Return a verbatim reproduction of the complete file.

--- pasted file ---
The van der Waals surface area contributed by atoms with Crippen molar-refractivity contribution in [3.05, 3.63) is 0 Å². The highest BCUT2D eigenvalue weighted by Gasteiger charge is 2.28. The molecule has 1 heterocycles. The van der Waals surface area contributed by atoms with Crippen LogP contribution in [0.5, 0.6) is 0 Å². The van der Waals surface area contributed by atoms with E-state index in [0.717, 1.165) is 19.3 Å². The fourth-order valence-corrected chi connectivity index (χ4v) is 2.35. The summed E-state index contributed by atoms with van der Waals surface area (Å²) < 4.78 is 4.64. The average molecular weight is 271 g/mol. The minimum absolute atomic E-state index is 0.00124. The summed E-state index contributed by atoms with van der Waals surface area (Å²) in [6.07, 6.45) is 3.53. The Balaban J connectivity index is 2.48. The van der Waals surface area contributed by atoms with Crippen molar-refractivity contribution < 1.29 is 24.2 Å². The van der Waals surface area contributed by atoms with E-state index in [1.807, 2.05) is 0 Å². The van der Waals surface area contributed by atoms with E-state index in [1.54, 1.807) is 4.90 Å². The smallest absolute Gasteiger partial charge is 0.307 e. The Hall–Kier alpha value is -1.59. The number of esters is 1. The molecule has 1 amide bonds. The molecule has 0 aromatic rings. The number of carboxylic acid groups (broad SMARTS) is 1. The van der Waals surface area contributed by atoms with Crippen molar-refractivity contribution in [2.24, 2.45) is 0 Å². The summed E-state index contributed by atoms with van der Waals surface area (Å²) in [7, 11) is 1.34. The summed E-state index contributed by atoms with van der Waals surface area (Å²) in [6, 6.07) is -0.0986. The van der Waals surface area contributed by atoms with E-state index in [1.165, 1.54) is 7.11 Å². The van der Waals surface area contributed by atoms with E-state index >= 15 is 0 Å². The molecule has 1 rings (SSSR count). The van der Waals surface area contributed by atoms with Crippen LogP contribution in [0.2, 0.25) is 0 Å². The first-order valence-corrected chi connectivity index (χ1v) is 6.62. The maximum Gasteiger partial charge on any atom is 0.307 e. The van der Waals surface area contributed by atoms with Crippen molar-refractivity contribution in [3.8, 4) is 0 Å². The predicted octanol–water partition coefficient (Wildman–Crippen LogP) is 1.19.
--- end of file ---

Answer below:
The van der Waals surface area contributed by atoms with Crippen molar-refractivity contribution in [3.05, 3.63) is 0 Å². The highest BCUT2D eigenvalue weighted by Gasteiger charge is 2.28. The molecule has 1 heterocycles. The van der Waals surface area contributed by atoms with Crippen LogP contribution in [0.5, 0.6) is 0 Å². The van der Waals surface area contributed by atoms with E-state index in [0.717, 1.165) is 19.3 Å². The fourth-order valence-corrected chi connectivity index (χ4v) is 2.35. The summed E-state index contributed by atoms with van der Waals surface area (Å²) < 4.78 is 4.64. The average molecular weight is 271 g/mol. The minimum absolute atomic E-state index is 0.00124. The summed E-state index contributed by atoms with van der Waals surface area (Å²) in [6.07, 6.45) is 3.53. The Balaban J connectivity index is 2.48. The van der Waals surface area contributed by atoms with Crippen molar-refractivity contribution < 1.29 is 24.2 Å². The van der Waals surface area contributed by atoms with E-state index in [1.807, 2.05) is 0 Å². The van der Waals surface area contributed by atoms with E-state index in [1.54, 1.807) is 4.90 Å². The smallest absolute Gasteiger partial charge is 0.307 e. The Hall–Kier alpha value is -1.59. The number of esters is 1. The molecule has 1 amide bonds. The molecule has 0 aromatic rings. The number of carboxylic acid groups (broad SMARTS) is 1. The van der Waals surface area contributed by atoms with Crippen molar-refractivity contribution in [2.24, 2.45) is 0 Å². The summed E-state index contributed by atoms with van der Waals surface area (Å²) in [7, 11) is 1.34. The summed E-state index contributed by atoms with van der Waals surface area (Å²) in [6, 6.07) is -0.0986. The van der Waals surface area contributed by atoms with E-state index in [1.165, 1.54) is 7.11 Å². The van der Waals surface area contributed by atoms with E-state index >= 15 is 0 Å². The molecule has 1 rings (SSSR count). The van der Waals surface area contributed by atoms with Crippen LogP contribution in [0.2, 0.25) is 0 Å². The first-order valence-corrected chi connectivity index (χ1v) is 6.62. The maximum Gasteiger partial charge on any atom is 0.307 e. The van der Waals surface area contributed by atoms with Crippen molar-refractivity contribution in [3.8, 4) is 0 Å². The predicted octanol–water partition coefficient (Wildman–Crippen LogP) is 1.19.